The Bureau of Alcohol, Tobacco, and Firearms has clarified that 80% pistol frames are not considered firearms under federal law. The agency considers these units to be receiver blanks. Blanks are not regulated as firearms and do not require a Federal Firearm Licensee (FFL) to transfer the product to sale. Federal law also says that one may legally fabricate a firearm at home for personal use without an FFL. However, state laws vary.

States like California have restricted the practice of buying and fabricating a firearm using an 80% frame, 80% lower, or other kind of receiver blank. Other states have outright banned all receiver blanks, like New York and New Jersey. Our Shipping & Return Policy provides a list of which states these frames cannot be shipped to. It's important to note that state and federal laws change frequently and with little notice. We recommend you conduct further research or consult legal counsel if you're unsure of the legality of building a firearm.

Why not just buy a Glock®?

It's true that you could just walk into a gun store and buy a Glock. But you might be losing out on some unique advantages of instead building your handgun from scratch.

Building might be more affordable

Glocks® have always been affordable, but you’re still paying a premium. You have to foot extra cash to cover transfer fees, the store’s own margins, and extra taxes. Building your pistol, however, costs a fraction of the retail price. The Pistol 80 lower kits cost only $160 and they include a full frame with plenty of upgrades. Combine a kit with an upper and parts kit, and you’ve easily saved hundreds.

A P80 is easier to customize

Everyone wants a handgun that’s tailored to them. Some want a lighter trigger, some want a fluted, threaded barrel for a compensator. Others like to keep things simple, OEM-spec. When you build your own piece using a polymer 80% frame, you get to customize your new handgun from scratch. That means saving even more money by investing in the parts you want, avoiding the needless cost of buying a complete handgun and shelling out even more cash for different components or branded guns.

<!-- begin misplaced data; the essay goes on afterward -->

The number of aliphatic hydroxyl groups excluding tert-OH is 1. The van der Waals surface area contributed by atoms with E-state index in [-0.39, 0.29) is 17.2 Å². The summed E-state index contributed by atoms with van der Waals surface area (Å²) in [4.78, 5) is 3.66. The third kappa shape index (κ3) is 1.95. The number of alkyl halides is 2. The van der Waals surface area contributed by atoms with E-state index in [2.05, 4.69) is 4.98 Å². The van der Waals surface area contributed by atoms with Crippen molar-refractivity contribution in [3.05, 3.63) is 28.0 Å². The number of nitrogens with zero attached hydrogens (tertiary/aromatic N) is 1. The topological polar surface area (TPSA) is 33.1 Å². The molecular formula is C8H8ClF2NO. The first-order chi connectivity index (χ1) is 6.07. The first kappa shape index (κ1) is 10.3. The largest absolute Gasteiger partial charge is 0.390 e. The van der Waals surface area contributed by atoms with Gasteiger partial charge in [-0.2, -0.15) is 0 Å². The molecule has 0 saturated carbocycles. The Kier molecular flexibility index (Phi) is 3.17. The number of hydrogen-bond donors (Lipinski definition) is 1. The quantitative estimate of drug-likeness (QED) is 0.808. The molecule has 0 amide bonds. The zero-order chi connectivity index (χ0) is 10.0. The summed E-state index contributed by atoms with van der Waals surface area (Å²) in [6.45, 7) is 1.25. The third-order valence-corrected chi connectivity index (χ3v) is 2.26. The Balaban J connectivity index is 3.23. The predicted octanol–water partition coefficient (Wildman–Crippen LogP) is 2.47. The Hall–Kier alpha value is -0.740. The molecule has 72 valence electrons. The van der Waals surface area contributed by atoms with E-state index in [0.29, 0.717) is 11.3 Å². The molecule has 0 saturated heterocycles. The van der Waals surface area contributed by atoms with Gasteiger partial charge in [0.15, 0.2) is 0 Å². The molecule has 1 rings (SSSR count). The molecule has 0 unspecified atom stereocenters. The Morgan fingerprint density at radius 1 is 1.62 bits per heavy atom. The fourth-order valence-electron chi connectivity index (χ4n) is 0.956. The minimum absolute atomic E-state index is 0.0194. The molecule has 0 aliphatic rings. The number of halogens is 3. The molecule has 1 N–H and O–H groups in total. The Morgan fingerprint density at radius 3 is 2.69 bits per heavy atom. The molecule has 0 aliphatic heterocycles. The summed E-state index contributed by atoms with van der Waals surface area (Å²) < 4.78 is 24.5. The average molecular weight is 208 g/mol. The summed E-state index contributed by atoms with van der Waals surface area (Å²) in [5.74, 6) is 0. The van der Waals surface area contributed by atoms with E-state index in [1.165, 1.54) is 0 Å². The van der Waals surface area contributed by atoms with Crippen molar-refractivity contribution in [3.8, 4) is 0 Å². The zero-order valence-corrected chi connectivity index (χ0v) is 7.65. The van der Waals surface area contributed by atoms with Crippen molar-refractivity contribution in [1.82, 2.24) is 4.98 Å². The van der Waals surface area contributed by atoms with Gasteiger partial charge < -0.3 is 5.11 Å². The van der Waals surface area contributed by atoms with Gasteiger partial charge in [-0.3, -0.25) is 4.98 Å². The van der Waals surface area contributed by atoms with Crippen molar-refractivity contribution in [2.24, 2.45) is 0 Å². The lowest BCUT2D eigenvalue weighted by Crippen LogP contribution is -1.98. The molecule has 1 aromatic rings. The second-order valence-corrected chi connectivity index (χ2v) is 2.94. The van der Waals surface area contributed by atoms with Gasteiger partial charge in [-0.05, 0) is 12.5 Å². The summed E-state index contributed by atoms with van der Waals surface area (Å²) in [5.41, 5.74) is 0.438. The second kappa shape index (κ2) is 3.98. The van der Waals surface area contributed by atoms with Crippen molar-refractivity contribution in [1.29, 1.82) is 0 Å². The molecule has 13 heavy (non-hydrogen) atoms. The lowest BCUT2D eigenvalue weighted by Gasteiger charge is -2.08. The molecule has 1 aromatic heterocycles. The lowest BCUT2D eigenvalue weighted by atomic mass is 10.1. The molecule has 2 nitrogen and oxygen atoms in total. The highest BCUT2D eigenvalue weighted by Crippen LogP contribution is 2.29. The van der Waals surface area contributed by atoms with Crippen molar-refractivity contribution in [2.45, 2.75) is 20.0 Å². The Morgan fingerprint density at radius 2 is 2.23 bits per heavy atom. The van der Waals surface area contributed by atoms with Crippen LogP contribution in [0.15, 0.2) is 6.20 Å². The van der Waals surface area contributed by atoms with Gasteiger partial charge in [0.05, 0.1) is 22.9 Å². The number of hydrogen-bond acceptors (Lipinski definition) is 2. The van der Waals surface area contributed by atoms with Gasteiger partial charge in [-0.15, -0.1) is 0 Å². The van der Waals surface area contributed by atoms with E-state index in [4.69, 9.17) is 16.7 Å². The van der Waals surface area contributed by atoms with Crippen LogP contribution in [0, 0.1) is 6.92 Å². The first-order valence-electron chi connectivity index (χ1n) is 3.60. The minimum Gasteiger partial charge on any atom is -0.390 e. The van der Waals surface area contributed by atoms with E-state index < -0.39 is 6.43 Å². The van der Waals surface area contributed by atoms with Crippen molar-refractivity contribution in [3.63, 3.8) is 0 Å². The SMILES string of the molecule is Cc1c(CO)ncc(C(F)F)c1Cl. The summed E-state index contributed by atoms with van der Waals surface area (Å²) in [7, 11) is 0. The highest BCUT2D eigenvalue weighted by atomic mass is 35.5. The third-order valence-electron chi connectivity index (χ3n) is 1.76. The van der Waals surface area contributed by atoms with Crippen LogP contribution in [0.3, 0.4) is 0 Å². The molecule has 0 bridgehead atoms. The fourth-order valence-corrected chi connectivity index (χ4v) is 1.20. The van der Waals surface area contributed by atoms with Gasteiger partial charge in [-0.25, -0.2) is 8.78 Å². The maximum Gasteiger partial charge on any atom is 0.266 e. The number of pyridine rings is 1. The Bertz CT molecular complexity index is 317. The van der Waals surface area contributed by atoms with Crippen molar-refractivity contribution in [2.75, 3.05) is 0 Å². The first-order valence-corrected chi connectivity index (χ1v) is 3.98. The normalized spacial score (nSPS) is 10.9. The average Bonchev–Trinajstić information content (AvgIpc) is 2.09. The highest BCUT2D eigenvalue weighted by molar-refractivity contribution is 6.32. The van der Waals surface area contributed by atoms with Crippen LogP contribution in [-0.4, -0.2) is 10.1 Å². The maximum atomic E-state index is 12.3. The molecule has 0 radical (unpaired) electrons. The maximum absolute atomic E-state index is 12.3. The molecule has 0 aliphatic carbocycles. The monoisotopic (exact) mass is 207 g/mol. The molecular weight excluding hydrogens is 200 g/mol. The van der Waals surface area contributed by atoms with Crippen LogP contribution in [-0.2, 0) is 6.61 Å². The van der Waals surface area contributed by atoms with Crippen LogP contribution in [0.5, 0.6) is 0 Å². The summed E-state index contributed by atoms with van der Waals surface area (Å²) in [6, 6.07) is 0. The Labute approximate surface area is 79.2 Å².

DISCLAIMER: If you are new to the world of DIY gun building, you likely have a lot of questions and rightfully so. It’s an area that has a lot of questions that, without the correct answers, could have some serious implications. At, we are by no means providing this content on our website to serve as legal advice or legal counsel. We encourage each and every builder to perform their own research around their respective State laws as well as educating themselves on the Federal laws. When performing your own research, please be sure that you are getting your information from a reliable source.

We are a national retailer of individual components and not all products depicted on this website are legal in every state. Shipping of various products found on this website are prohibited to some states (such as California, Connecticut, District of Columbia, Hawaii, New Jersey, New York, Rhode Island, and Washington). The information, pictures, text or products presented on this website are not a representation by us, and should not be understood by you, that any product or completed firearm is legal to assemble or own in your state of residence. We encourage each and every builder to perform their own research about the state and federal laws that apply to them. It is your responsibility to understand the law and we encourage you to consult with an attorney or your local ATF representative.